The chart that Vikki referred to seems to be quite accurate. Thanks

Last edited by LQQKER; 12-20-2002 at 11:42 AM.
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Old 12-27-2002, 03:46 PM
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KevinBE KevinBE is offline
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Location: Lake Charles, LA
Posts: 511
I seem to be the odd one out. I use Colorvision's Optical software with their Spyder hardware. My A90f Viewsonic displays what I want to see in photoshop and Qimage. I have tried the Colorific software that came with the monitor and Adobe Gamma with some problems with both. Now color calibration is a non-issue and I can worry about all the other things.
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Old 02-08-2003, 02:20 PM
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Ron Ron is offline
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Posts: 38
Lightbulb With new eyes!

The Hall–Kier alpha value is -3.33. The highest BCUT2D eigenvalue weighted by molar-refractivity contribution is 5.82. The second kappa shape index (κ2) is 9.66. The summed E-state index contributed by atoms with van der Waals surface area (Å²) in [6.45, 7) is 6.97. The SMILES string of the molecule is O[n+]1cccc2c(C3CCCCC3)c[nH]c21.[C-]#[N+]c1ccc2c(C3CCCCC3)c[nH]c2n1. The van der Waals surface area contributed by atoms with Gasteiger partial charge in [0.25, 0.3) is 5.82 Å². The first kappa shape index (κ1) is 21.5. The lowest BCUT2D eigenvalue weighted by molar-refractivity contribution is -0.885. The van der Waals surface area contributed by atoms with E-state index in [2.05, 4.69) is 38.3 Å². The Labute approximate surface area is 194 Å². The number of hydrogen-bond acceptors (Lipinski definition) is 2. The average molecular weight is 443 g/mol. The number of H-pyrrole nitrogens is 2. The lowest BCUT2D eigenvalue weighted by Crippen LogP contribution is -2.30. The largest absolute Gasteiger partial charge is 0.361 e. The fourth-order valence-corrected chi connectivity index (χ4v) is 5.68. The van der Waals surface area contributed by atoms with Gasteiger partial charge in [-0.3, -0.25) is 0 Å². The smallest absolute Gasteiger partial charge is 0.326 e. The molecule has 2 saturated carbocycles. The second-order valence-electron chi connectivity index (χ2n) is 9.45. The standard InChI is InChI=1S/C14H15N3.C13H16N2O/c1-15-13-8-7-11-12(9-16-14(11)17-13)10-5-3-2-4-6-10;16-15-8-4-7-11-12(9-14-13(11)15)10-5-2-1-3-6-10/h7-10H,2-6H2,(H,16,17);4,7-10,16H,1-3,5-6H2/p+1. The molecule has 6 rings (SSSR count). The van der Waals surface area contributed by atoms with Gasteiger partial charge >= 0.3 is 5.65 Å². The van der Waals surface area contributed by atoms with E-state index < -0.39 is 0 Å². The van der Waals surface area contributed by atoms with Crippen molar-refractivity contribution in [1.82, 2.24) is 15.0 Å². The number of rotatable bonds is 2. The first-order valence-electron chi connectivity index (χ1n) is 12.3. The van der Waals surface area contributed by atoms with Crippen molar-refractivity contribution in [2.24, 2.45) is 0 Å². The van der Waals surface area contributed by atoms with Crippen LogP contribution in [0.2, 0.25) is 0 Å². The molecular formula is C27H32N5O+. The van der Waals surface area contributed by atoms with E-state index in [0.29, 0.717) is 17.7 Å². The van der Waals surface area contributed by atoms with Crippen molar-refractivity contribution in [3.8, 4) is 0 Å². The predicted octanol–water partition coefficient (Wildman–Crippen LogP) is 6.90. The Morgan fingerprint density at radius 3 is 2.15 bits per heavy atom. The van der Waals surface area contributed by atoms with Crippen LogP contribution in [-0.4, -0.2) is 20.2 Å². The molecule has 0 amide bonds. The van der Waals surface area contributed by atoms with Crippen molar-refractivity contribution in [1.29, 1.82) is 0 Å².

How important is calibration? It may be more important than you realize and what you see might not be what you get.

I suspect that, even though a number of us have worked and played on the net for many years, we are each operating in a virtual vacuum. Although I'm a relative new comer to photo work I have over 30 years of computing experience under my belt, so I like to think I know a thing or two. I've always built and maintained my own computer systems and until recently this included dual 15" monitors. These monitors were the sharpest and brightest monitors I could find, and I loved working on them. I believed the results, I saw on my screen, would impress other viewers.

When my primary monitor began to fail I started looking for a replacement, but over the last few years 15" monitors have virtually disappeared, so I began looking at the new 17" flat screen units. Using the buy and try (money back if your not satisfied) option available at Office Depot etc. I quickly returned the first monitor I tried because it was way to dark. The whites were a dim egg shell color not the super snow white bright I was used to. On further investigation I found most monitors appeared much darker and dimmer than the ones I was using (on the new super bright monitors you can not set the black point properly).